Review of Priest In Geylang January 16, 2015 11:54

“In a milestone launch which may well be a highlight of the publishing year, Ethos Books brings to Singapore the English translation of the controversial Geylang Catholic Centre’s story, authored by its founder, Catholic priest Guillaume Arotçarena, now retired in his native France.
Provocatively titled Priest in Geylang, it will join the rapidly expanding library of Singaporean histories beginning to fill the shelves as we move to our fiftieth anniversary. Its launch is scheduled for the afternoon of 17 January.
Deviating from the laudatory and hagiographical accounts that tend to crowd out alternative narratives in any nation, Arotçarena, in fluent prose (and more importantly, a cheap format) tells the warmhearted, although often unnerving, story of an attempt at social justice in the form of a welfare centre deliberately situated in the heart of Geylang’s badlands, the better to minister to the downtrodden and abandoned.
Arotçarena and many of the young priests of his generation, inspired by a recircling of the Catholic Church back to the message of the Sermon on the Mount, understood their work to be as full an expression of the injunction to ‘love thy neighbour' as it might be possible to conceive. Within two decades of the Second Vatican Council, that groundbreaking moment of aggiornamento (updating) in the life of the church, Catholics and their priests were moving back into the community to engage with the material conditions of their neighbours’ lives on the assumption, as William Booth, the Salvation Army founder had said a hundred years earlier, that 'the poor cannot eat their Bible’.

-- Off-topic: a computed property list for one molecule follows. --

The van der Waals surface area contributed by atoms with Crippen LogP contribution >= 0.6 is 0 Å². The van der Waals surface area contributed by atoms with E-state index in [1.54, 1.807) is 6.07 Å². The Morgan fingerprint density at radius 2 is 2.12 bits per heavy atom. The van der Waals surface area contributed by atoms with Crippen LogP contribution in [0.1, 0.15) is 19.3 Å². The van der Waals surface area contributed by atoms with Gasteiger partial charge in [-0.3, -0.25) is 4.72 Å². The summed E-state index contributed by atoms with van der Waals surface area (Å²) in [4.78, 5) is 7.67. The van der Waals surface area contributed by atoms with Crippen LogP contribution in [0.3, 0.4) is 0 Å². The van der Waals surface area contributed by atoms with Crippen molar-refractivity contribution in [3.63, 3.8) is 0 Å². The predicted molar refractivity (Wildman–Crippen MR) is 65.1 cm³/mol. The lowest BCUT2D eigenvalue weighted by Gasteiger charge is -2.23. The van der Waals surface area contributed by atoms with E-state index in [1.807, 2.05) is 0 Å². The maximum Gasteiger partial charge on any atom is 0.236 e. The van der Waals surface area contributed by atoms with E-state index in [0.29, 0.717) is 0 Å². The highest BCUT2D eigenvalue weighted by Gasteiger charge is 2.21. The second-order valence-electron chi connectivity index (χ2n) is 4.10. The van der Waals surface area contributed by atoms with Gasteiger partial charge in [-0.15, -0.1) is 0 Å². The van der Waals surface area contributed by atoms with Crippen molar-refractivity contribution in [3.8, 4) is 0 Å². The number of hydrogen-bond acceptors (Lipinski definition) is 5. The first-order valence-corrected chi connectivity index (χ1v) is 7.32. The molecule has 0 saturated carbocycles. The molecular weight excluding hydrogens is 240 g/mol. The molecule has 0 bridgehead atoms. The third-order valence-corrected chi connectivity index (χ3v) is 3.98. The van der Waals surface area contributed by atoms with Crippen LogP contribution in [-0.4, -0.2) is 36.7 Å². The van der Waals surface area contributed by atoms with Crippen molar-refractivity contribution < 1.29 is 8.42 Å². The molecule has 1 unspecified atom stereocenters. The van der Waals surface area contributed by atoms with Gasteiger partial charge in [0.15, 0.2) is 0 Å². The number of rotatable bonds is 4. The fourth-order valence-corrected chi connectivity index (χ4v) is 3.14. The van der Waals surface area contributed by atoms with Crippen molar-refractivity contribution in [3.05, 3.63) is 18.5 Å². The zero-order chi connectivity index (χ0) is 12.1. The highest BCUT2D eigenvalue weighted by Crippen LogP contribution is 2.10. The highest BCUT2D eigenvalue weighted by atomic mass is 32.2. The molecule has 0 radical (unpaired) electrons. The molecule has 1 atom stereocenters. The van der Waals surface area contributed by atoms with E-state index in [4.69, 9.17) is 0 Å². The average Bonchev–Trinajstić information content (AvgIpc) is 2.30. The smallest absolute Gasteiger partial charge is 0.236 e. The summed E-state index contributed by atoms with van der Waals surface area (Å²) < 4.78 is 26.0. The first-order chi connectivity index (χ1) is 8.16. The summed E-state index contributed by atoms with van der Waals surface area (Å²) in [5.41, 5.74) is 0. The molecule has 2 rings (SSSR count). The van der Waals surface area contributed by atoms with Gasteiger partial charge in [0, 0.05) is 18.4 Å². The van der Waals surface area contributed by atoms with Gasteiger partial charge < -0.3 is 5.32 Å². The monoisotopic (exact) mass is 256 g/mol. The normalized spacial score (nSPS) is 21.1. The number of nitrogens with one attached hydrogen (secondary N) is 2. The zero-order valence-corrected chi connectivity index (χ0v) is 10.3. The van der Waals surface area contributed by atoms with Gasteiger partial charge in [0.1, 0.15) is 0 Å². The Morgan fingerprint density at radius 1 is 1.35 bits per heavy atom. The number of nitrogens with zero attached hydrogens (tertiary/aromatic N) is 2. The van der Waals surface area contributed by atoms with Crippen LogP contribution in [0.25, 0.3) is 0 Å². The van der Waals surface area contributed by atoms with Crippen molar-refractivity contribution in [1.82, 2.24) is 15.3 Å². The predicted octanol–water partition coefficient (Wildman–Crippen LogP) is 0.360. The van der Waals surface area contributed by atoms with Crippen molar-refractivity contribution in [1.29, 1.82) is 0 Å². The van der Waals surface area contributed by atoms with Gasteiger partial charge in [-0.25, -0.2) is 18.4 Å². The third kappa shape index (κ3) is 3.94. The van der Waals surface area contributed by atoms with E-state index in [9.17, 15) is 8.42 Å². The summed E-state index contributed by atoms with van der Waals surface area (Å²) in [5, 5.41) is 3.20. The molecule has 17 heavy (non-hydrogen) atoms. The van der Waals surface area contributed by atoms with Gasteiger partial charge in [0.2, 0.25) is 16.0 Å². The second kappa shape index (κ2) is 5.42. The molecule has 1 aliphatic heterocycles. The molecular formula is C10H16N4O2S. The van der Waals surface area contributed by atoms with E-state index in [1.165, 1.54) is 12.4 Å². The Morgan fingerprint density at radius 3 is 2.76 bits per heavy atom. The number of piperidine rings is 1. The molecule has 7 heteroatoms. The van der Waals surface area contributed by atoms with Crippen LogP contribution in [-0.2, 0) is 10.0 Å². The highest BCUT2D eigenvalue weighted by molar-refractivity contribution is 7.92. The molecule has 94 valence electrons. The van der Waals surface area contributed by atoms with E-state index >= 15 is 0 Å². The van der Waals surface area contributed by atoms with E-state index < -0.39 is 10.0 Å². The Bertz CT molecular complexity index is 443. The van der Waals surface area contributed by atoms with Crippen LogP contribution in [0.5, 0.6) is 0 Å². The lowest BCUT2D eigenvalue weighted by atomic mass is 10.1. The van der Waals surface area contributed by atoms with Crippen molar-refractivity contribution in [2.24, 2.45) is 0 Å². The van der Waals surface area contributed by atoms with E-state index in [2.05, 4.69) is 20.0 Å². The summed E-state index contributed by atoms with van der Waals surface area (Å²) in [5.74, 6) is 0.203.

Priest in Geylang, a riveting read (I finished it in a couple hours!), tells of a wonderful community of volunteers working with abused maids, battered wives, and ex-prisoners, slowly building, in terms they no doubt understood, the 'Kingdom of God’. Equally importantly, it tells of a government bewildered by, and eventually antagonistic to any attempt at social welfarism that might blunt the edge of a nation committed to rapid industrialisation, particularly in the climate of the Cold War.
Hitherto unknown, it recounts numerous encounters with the security services, hinting at the fact that Operation Spectrum, the security procedure designed to root out what the government called a Marxist Conspiracy, was not a flash-in-the-pan. But cataclysmic though it was, to my mind the principal contribution of the book is not the trauma of the Marxist Conspiracy, but the stories it tells of ordinary Singaporean women and men who rose up to the call of their citizenship to make Singapore fit for all her daughters and sons.
Arotçarena leaves the reader in no doubt of his uncompromising view that its final effect was to deeply wound and afflict the human impulse towards compassion and community. But it must be acknowledged that the jury is still out: the Singaporean reader must decide for herself what role the Marxist Conspiracy played in subsequent social development. What is clear, though, is that Priest in Geylang offers new data to encourage our contemplation. Buy it! You do not know our history if you do not know the story of the Geylang Catholic Centre.”
This review was written by a reader who wishes to stay anonymous. Let us know what you think of any of our titles and how it has impacted you on our submit page!
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Priest in Geylang is already available in all good bookstores, as well as on our webstore. RSVP for its launch here.